ISLAMABAD: The Federal Investigation Agency (FIA) has again formally requested the International Police Organisation – commonly known as Interpol – to issue a red warrant for Muttahida Qaumi Movement-London chief Altaf Hussain.
In a statement issued the interior ministry said all legal formalities required by Interpol’s rules and procedures had been fulfilled to seek a warrant against Hussain, who was “wanted by many Pakistani courts in criminal cases”.
This is the second attempt made by the Pakistani authorities to approach Interpol for a red warrant for the London-based Hussain within a span of a few months. FIA seeks approval for Altaf ‘red warrants’ in Imran Farooq murder case
A similar request was made in February with the FIA submitting a few documents to Interpol to establish that the issuance of red warrant was obligatory.
The documents included a copy of a court order declaring the MQM founder an ‘absconder’. It also included a copy of an FIR registered against Hussain for delivering a speech against state institutions on August 22, 2016. Besides, documents about a subsequent probe into the matter were also submitted.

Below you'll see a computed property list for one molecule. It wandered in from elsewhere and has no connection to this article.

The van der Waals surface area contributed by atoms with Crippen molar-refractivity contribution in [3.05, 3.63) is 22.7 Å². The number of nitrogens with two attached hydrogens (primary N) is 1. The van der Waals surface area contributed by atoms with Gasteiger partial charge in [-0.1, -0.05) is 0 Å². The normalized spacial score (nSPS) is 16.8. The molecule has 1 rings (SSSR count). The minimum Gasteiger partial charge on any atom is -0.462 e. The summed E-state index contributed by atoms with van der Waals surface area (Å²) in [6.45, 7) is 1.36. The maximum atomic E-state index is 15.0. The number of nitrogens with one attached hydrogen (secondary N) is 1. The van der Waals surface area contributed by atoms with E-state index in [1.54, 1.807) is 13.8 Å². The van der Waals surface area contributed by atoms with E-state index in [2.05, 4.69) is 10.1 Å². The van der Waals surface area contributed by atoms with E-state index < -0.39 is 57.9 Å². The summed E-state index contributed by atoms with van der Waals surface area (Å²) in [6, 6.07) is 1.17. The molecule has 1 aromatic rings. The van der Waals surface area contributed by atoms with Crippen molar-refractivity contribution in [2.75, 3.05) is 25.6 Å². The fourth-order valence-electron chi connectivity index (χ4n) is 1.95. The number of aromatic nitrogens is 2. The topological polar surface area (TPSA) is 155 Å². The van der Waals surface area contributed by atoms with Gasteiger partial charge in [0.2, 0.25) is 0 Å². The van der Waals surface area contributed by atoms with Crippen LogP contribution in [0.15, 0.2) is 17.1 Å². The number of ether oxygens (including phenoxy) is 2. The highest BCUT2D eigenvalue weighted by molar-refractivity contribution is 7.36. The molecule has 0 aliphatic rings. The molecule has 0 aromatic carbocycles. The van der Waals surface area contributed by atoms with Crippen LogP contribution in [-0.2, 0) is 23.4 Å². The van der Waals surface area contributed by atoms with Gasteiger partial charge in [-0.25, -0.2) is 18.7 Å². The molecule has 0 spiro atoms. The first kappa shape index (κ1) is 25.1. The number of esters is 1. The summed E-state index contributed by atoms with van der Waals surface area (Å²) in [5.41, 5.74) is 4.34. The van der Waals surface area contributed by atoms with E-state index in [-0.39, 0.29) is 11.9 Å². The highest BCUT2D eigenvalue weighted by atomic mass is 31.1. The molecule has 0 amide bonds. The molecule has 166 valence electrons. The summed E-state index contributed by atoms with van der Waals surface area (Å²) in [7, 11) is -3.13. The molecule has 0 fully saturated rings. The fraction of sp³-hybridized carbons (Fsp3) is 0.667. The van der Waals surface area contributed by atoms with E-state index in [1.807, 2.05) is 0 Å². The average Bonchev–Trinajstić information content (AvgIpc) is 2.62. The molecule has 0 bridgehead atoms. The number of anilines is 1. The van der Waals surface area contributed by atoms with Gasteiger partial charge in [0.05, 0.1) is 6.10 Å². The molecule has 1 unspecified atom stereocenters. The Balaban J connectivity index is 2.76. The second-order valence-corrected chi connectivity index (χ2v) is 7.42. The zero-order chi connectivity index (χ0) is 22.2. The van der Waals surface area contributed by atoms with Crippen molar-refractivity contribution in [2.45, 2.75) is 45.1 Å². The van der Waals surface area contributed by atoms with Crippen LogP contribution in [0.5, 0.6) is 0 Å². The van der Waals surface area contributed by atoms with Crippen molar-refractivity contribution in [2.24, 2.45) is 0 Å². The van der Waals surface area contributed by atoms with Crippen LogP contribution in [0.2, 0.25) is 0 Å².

However, Interpol declined the request stating that it did not intervene in the political and religious matters of a state. The international agency had also sought clarification from the Pakistani government over its request and sought more details of the sedition charges against Hussain.
This time around, the government has attached more relevant documents with its red warrant request to make it seem like a reasonable appeal to Interpol officials, said sources.
According to the Interpol website, a red warrant or red notice is a request to locate and provisionally arrest an individual pending extradition. The General Secretariat of Interpol issues the warrant on a request made by a member state or an international tribunal, based on a valid national arrest warrant for the accused.
It must be noted that Interpol cannot compel any member country to arrest an individual who is the subject of a red notice. The decision rests solely with member states.
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